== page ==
The major benefits of keeping your auto air filter clean are:
Better Fuel Economy &mda ...[more]
- Aftermarket – This term applies to parts which are not made by the original manufacturer. The best aftermarket parts will meet or exceed the quality of the original parts in your vehicle.
- Hesitation – “Hesitation” refers to the lack of response which occurs when you first accele ...[more]
Let's talk about automotive performance. This term means a lot of things to a lot of people... from better handling, more speed, more off-road or track capability or even better fuel economy. For the purposes of this list, performance means one thing; getting where you are going sooner. Consider the following top pick performance upgrades if you want to put more power to the ground:
- Cold-air Intake - Factory air boxes are restrictive and are usually more about packaging under the hood than feeding your engine much-needed air. A less restrictive intake is an instant power adder.
- Bigger Throttle-body - The intake feeds the throttle body, the modern equivalent of the carburetor. The more air and fuel you can stuff into the e ...[more]
You notice that suddenly your vehicle seems to be getting worse gas mileage than it did awhile back. Why? What happened?
Like with most things on your vehicle, there can be numerous problems at the root of poor fuel economy. Let’s start with the simple ones and work our way to the more complicated issues:
Tires: This one’s easy. Underinflated tires mean more rolling resistance (think about riding a bike with a low tire), and more rolling resistance means poorer fuel economy. Check your tire inflation at least once a month, while the tires are cold, using a good quality tire gauge. Even a pound or two of underinflation can be enough to cause problems!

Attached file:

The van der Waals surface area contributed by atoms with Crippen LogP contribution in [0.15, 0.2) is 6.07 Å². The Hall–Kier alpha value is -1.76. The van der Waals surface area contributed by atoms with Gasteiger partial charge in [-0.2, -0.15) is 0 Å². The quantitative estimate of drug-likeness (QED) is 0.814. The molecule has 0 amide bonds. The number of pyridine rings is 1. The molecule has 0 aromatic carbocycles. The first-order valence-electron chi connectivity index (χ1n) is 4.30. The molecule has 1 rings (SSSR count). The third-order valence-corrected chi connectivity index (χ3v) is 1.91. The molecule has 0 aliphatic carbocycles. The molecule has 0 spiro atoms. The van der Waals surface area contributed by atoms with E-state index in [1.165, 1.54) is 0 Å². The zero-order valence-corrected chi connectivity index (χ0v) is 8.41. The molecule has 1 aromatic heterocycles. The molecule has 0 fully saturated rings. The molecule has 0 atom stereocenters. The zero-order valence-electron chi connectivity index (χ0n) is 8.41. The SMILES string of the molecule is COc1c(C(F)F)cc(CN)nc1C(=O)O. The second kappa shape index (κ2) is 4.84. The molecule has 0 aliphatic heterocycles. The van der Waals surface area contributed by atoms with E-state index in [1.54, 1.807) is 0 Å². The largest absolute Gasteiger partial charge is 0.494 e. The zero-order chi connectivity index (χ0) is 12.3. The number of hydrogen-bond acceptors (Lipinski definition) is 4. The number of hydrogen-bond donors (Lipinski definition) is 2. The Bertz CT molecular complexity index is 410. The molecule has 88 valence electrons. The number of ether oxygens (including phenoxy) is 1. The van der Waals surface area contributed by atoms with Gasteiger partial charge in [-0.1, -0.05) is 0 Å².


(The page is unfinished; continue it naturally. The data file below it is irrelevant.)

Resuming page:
Air filter: The air filter is made of pleated paper or fabric elements which pre ...[more]
So you got a new set of wheels – congratulations! You’re going to want to hang onto it as long as possible, so you’ll want to keep it maintained as well as you can. Here are some suggestions:
First, read the owner’s manual carefully and stick to manufacturer’s recommendations for service intervals. There are certain things that are critical enough that failure to adhere to recommendations can void a new car warranty. Don’t let that happen!
For instance, just about every manufacturer recommends synthetic oil for their engines; it provides better protection in just about every respect, and it’s more stable at high and low temperatures. If your owner’s manual prescribes a 10,000-mile oil change, stick with that and be sure to use the bra ...[more]
In the old days, a tune-up was necessary about every 35,000 miles. It would usually consist of setting the ignition timing, replacing the mechanical breaker points in the ignition, cleaning and adjusting the carburetor and replacing the plug wires and spark plugs. Today, of course, the carburetor’s job is done by fuel injection and the ignition timing and spark are controlled by the engine computer. Few vehicles still have plug wires anymore either, as the distributor was replaced by the computer and a coil-on-plug design which delivers a spark at each spark plug.
But what about the spark plugs themselves, though? How often do they need to be replaced now?
Manufacturers tout an 80k-100k mile service interval on spark plugs now, thanks in part to improvements in plug design and materials. That might be stretching it, however. Remember that if you have a 100,000-mile spark plug, its electrode is worn down 4/5 of the way at 80,000 miles. A worn ...[more]